Steroid Bust Involving @Musclehead320
Six people have been arrested for allegedly using a Beverly tanning salon to traffic underground steroids that they were marketing as pharmaceutical grade, according to federal prosecutors. The office of Acting United States Attorney William D. Weinreb said the group claimed the drugs had been made by the company Onyx Pharmaceuticals. In fact, authorities said, the suspects were the manufacturers.
“The defendants allegedly made the steroids themselves, using raw steroids imported from overseas, including from China,” the statement said.
Three of the defendants — 32 year old Tyler Bauman, a/k/a Tyler Baumann, who is known on Instagram as @musclehead320; Kathryn Green a/k/a Katie Green, a/k/a Katy Green, Philip Goodwin; Robert Medeiros; Brian Petzke and Melissa Sclafani, were charged with one count of conspiracy to traffic in counterfeit drugs and one count of conspiracy to distribute controlled substances.
Tyler Bauman (along with Philip Goodwin and Melissa Sclafani) opened a tanning salon in Beverly called Wicked Tan which they used to launder the money from the sale of the steroids as part of their drug trafficking. Prosecutors did not say when the defendants were arrested, or when the scheme began. One suspect, Bauman, allegedly used a social media profile with the name “musclehead320, to promote the steroids. The defendants allegedly sold the drugs over the internet and shipped them across the country, breaking federal laws.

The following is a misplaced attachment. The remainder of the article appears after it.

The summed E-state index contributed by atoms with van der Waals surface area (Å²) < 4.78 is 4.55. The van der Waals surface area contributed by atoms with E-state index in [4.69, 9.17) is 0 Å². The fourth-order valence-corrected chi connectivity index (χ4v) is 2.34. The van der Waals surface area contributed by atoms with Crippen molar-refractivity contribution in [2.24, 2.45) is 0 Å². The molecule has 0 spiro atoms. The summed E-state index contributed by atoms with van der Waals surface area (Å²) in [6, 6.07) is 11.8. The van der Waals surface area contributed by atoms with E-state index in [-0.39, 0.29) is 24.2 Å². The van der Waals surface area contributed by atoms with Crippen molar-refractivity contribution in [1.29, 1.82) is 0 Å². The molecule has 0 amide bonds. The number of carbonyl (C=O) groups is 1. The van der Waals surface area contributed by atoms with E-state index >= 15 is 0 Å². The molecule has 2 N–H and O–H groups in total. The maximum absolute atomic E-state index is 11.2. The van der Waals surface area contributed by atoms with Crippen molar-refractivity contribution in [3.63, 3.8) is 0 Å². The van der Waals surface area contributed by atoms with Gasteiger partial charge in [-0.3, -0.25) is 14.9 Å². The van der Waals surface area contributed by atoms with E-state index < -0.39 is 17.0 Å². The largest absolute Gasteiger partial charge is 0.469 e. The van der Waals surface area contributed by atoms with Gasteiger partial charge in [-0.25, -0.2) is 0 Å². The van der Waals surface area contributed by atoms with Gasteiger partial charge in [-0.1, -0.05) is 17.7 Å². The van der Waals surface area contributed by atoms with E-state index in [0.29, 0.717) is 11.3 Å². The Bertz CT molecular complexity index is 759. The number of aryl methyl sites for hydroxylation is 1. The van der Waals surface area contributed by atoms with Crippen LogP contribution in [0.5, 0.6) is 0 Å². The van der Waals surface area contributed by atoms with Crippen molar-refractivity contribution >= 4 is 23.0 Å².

How Much Time (if any) Will They Do?
The charge of conspiracy to traffic counterfeit drugs provides a sentence of no greater than five years in prison, three years of supervised release, a fine of $250,000 or twice the gross gain/loss, whichever is greater. The charge of conspiracy to distribute controlled substances provides a sentence of no greater than 10 years in prison, three years of supervised release, a fine of $500,000 or twice the gross gain or loss, whichever is greater. Actual sentences for federal crimes are typically less than the maximum penalties. Sentences are imposed by a federal district court judge based upon the U.S. Sentencing Guidelines and other statutory factors. But keep in mind, the defendants are presumed innocent unless and until proven guilty beyond a reasonable doubt in a court of law!
SOURCES: Boston Globe, Justice.gov